“We need to go back and look at the facts, in terms of whether or not the 10 percent rule has served Texas in the way that we hoped it would in terms of increasing diversity,” he said.
The rule was created 20 years ago, after a federal appeals court ruled that the University of Texas could not consider an applicant’s race as a factor in admissions decisions. Because Texas high schools tend to be segregated by race and ethnicity, admitting the top 10 percent of every class gave an automatic boost to African American and Latino students.
“I think it’s an ingenious way of creating racial and ethnic diversity,” said Richard Kahlenberg, a senior fellow at the Century Foundation, a think tank.
UT Austin eventually started considering race again, for those students not admitted automatically, after a 2003 U.S. Supreme Court ruling allowed some race-based affirmative action. That policy is being challenged in a separate case now before the Supreme Court, Fisher vs. University of Texas.
“We know that the vast majority of African American and Latino students who get into UT Austin do so through the top 10 percent plan, rather than through the use of race in admissions,” said Kahlenberg.
Research has shown that, once enrolled at UT, those students traditionally have performed as well as, or better than, students from Texas high schools who got in without making the top 10 percent. According to UT data, students admitted through the top 10 percent rule consistently have earned higher grades in college, except during a brief period before the cap was enacted, when those students made up as much as 86 percent of the class and competition intensified for the remaining slots. Until 2008, graduation rates were also higher.
So how diverse is UT Austin now? Last year 4.2 percent of undergraduates identified as African American or black, about the same percentage as 20 years ago under affirmative action. Hispanic and Latino students make up 22 percent, up from 14.5 percent, though researchers have pointed out that’s largely due to population growth.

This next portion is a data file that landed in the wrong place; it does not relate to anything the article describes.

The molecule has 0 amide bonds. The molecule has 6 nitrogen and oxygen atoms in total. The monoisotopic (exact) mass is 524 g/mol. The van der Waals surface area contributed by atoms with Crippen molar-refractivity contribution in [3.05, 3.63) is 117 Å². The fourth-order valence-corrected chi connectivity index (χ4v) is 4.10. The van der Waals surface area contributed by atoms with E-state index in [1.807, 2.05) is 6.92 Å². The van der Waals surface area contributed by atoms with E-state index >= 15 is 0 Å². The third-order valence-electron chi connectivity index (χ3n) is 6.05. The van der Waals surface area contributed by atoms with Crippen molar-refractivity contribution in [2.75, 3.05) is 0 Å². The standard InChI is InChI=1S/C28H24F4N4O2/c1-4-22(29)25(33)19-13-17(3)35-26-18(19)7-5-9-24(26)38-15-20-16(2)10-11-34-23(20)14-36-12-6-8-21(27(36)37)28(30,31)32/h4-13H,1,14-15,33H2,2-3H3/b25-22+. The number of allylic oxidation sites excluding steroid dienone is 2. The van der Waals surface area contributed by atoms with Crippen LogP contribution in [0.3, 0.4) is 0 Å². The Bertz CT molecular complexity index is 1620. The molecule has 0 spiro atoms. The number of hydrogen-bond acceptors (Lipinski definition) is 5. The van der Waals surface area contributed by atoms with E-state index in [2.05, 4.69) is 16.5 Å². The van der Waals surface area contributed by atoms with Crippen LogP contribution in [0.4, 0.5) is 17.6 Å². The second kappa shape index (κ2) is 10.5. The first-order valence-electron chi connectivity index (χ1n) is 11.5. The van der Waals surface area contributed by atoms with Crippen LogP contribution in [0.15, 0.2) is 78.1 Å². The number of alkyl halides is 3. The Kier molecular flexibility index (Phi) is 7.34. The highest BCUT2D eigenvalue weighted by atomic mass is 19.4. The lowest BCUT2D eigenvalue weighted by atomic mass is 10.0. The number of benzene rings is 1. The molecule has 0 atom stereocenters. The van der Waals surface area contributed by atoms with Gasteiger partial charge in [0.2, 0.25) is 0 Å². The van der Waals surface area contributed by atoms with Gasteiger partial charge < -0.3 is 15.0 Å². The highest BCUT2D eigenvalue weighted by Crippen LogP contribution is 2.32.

“We also know that UT Austin is much more socioeconomically diverse than it would have been without the top 10 percent plan,” said Kahlenberg.
The outcome of the Fisher case could change that equation. The compromise that allowed UT Austin to cap the number of students admitted automatically came with a caveat: If the Supreme Court were to rule against UT’s use of race in admissions, the 75 percent cap would be lifted. That could open the whole policy up for debate once again.
Meanwhile Janet Aviles, the senior at Lanier High School who dreamed of going to UT, has moved on. She’ll start at Texas State University in San Marcos in the fall.
“I guess things happen,” she said. “You just have to keep working to become what you want to become in the future.”
As a nonprofit news organization, our future depends on listeners like you who believe in the power of public service journalism.
Your investment in Marketplace helps us remain paywall-free and ensures everyone has access to trustworthy, unbiased news and information, regardless of their ability to pay.
Donate today — in any amount — to become a Marketplace Investor. Now more than ever, your commitment makes a difference.
Thanks to our
Your support keeps us going strong, even through